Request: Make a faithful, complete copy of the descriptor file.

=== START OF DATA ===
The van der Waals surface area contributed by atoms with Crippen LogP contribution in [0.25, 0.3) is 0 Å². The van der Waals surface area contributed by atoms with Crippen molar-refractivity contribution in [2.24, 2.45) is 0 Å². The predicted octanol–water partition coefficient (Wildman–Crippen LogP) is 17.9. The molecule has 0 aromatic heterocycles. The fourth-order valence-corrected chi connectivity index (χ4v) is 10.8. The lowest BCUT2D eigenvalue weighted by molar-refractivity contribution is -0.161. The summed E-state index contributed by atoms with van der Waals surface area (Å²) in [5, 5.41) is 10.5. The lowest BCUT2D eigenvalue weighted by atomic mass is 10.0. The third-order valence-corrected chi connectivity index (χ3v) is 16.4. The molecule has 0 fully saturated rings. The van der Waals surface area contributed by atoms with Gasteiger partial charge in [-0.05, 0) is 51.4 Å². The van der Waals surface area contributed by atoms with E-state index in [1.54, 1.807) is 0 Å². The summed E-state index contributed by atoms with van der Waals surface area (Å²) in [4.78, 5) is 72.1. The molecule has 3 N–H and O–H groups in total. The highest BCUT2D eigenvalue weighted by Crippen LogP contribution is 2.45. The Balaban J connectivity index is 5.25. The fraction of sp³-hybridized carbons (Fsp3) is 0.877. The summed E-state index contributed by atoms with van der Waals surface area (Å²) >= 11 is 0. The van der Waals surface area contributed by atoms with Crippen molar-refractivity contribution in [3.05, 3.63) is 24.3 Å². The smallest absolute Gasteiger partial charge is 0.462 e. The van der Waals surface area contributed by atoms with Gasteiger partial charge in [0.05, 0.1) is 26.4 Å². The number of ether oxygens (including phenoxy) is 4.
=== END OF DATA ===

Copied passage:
The van der Waals surface area contributed by atoms with Crippen LogP contribution in [0.25, 0.3) is 0 Å². The van der Waals surface area contributed by atoms with Crippen molar-refractivity contribution in [2.24, 2.45) is 0 Å². The predicted octanol–water partition coefficient (Wildman–Crippen LogP) is 17.9. The molecule has 0 aromatic heterocycles. The fourth-order valence-corrected chi connectivity index (χ4v) is 10.8. The lowest BCUT2D eigenvalue weighted by molar-refractivity contribution is -0.161. The summed E-state index contributed by atoms with van der Waals surface area (Å²) in [5, 5.41) is 10.5. The lowest BCUT2D eigenvalue weighted by atomic mass is 10.0. The third-order valence-corrected chi connectivity index (χ3v) is 16.4. The molecule has 0 fully saturated rings. The van der Waals surface area contributed by atoms with Gasteiger partial charge in [-0.05, 0) is 51.4 Å². The van der Waals surface area contributed by atoms with E-state index in [1.54, 1.807) is 0 Å². The summed E-state index contributed by atoms with van der Waals surface area (Å²) in [4.78, 5) is 72.1. The molecule has 3 N–H and O–H groups in total. The highest BCUT2D eigenvalue weighted by Crippen LogP contribution is 2.45. The Balaban J connectivity index is 5.25. The fraction of sp³-hybridized carbons (Fsp3) is 0.877. The summed E-state index contributed by atoms with van der Waals surface area (Å²) >= 11 is 0. The van der Waals surface area contributed by atoms with Crippen molar-refractivity contribution in [3.05, 3.63) is 24.3 Å². The smallest absolute Gasteiger partial charge is 0.462 e. The van der Waals surface area contributed by atoms with Gasteiger partial charge in [0.05, 0.1) is 26.4 Å². The number of ether oxygens (including phenoxy) is 4.